Mike employs one full-time worker and one part-time employee to help out at the farm all-year round, Tim Bennett and Callum Moore. He lives at the farm with his three children, Emily, 17, Charlotte, 15, and Eddie, 12, and their Border Collie, Buddy.

“I do get sick of the sight of Christmas trees by the end of the season but I do enjoy it,” says Mike.

Eddie, who earns his pocket money by helping out, chips in: “It’s a good way to get some money to pay for all the Christmas presents.”

Mike adds: “It’s nice having people up here. We see people who come every year since we started. I can almost tell what tree they will want when they come back again the following year.

“People can be really fussy about which tree they want and sometimes it’s difficult when you have a couple having a bit of a domestic over which one to go for.”

The wide range of trees neatly lined up in order in the farmyard range from as small as three-feet tall to as looming as 18ft. The larger trees tend to get snapped up for health centres, pubs and offices. Mike supplies trees to a number of solicitors’ offices as well as The Academy Health Club in Harrogate.

Selling trees may provide a good seasonal income but it is just one string in the bow of the farm at the gateway to the spa town. Mike explains how the operations at Rudfarlington have evolved over the years.

“I was a typical child growing up on a farm, just helping out with all sorts. My dad died when I was four so I left school at 16 and I got the tenancy at 18.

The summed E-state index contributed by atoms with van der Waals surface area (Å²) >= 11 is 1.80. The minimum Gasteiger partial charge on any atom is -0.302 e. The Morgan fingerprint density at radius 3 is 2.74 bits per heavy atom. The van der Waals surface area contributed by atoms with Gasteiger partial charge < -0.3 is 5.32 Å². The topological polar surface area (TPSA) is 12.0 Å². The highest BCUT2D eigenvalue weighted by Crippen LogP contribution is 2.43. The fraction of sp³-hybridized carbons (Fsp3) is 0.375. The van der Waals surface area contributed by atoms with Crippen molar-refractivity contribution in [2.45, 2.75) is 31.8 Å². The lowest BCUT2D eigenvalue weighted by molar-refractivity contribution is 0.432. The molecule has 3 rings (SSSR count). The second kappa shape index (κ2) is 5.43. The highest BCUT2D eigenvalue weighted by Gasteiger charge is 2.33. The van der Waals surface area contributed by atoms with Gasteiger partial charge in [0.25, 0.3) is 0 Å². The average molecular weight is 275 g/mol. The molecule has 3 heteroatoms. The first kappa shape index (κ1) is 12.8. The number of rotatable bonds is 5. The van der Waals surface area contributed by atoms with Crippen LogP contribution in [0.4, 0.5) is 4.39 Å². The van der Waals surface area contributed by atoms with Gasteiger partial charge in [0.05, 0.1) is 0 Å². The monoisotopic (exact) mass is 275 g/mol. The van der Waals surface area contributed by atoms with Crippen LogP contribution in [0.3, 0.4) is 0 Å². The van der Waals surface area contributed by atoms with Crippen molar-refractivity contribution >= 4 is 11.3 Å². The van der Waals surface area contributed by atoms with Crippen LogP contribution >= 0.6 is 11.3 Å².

“We used to breed pigs and kept cattle and sheep, and we got a chance to take extra land when a neighbouring farmer retired – another 100 acres so we became a 300-acre farm.

“We went out of beef. At that time it wasn’t making enough money and in the Foot and Mouth year we came out of pigs – about 12 years ago – and that’s when we started the stables. Horses were completely new to me. I’d never even sat on one before.

“There are 40 horses now. It has built up through word of mouth. We started with five stables but had planning for ten at the beginning and I’ve been pleasantly surprised by the interest.”

Some 180 acres is dedicated to a mix of wheat, barley and oilseed rape which are sold to local merchants. The other 120 acres is grassland, used for hay in the stables and for Mike’s 120 ewes, a flock mainly comprised of Mules and Texel tups that are sold live at Wharfedale Auction Mart in Otley. Most of his current stock will go to auction in the post-Christmas sales.

He also contract farms pigs in a single shed for Bailey Livestock in Ripon and sells local produce over the farmgate, free range eggs from Ian Taylor in Burton Leonard and potatoes from TH Heslop and Sons in Spofforth.

“We’re not like a traditional farm,” explains Mike.

“There’s always someone on the farm. Because of our location we can do these things. It’s important to exploit your location.”

For details of Christmas trees available at Rudfarlinton Farm, located opposite The Kestrel pub, Wetherby Road, Harrogate, visit the farm’s website at www.christmastreesharrogate.co.uk or call Mike on 07703435480.